Play therapy is a wonderful evidence based therapeutic modality that is effective when working with children, particularly children dealing with trauma. It is often misunderstood and thought of as “just playing” to those not familiar with the research and benefits of these therapeutic interventions. Play is fundamental in the life of every child. It is how they learn and process the world around them. Fred Rogers noted correctly that play is really the work of childhood. Children regularly process their environment, thoughts, feelings, and experiences by utilizing play. The same is true when children are processing traumatic things that may have happened to them or that they may have witnessed. Play is the language of children and toys are their words. So, play in essence gives children a voice through showing rather than saying. A child might not have the vocabulary to describe something that has happened to them, but they can act it out through the tools in the play therapy room and therefore help the therapist give them the words and increase their understanding and ability to comprehend and assimilate the traumatic experience.
When you look at a play therapy room, it might appear to be like any playroom for children. However, the toys are specifically chosen with their therapeutic benefits in mind. For example, a play therapy room will often have puppets. Research has shown that children are more willing to approach trauma content with the safety of being behind the “shield” of a puppet’s identity. In that way, the child is talking to the puppet or about the puppet which makes the child feel more comfortable sharing something hard. A sand tray is another excellent tool that can be used by people of any age. In the sand tray, a child can choose from a variety of miniatures to represent a story of something that happened or the way the child felt in a situation. The power of metaphors is very useful in exploring and processing important parts of a child’s experience and the miniatures used in the sand tray provide the metaphor. Other important things to have in the play therapy room are items that represent law enforcement, jail, home life, nurturing, and things that help soothe a child’s physiology such as a rocking chair or weighted blanket. Rocking and weighted blankets work well to lower anxiety and regulate a child’s emotions and behaviors which are often difficult when working on trauma in a session. Coping skills and emotional regulation are taught using bubbles, balancing feathers, and sensory stimulation through finger paint. There are so many wonderful options in play therapy.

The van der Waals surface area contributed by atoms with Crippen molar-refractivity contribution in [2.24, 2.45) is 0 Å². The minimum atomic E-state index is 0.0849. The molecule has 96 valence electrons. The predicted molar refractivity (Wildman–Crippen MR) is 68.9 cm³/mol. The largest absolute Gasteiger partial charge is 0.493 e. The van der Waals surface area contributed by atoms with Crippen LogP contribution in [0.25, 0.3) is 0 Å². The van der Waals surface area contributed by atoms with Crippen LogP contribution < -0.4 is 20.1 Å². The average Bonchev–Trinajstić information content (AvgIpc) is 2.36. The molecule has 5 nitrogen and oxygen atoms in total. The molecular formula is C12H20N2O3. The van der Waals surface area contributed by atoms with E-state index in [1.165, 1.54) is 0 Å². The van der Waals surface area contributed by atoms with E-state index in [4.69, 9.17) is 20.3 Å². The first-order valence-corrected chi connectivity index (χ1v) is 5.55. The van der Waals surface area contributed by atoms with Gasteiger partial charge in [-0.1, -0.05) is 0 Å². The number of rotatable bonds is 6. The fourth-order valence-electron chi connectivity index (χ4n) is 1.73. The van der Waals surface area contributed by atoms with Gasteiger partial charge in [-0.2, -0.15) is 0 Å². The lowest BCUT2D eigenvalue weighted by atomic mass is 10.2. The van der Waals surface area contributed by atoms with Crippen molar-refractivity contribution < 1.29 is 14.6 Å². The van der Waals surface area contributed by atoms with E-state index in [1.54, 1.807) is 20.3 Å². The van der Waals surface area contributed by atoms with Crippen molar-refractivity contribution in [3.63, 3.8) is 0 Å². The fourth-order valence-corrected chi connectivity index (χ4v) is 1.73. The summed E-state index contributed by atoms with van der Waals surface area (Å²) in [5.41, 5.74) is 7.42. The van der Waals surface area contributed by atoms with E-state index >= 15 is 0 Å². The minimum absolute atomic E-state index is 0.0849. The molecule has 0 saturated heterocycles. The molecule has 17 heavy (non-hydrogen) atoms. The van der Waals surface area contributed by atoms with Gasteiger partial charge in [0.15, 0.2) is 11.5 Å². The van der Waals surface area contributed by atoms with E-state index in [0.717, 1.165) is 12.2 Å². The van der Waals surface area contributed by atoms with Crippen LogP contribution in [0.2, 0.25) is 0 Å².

Registered Play Therapists have years of specialized training and have a high standard of practice with continuing education to stay abreast of the latest research and techniques in the field. It is an essential part of any therapeutic practice with children, especially children who have suffered trauma.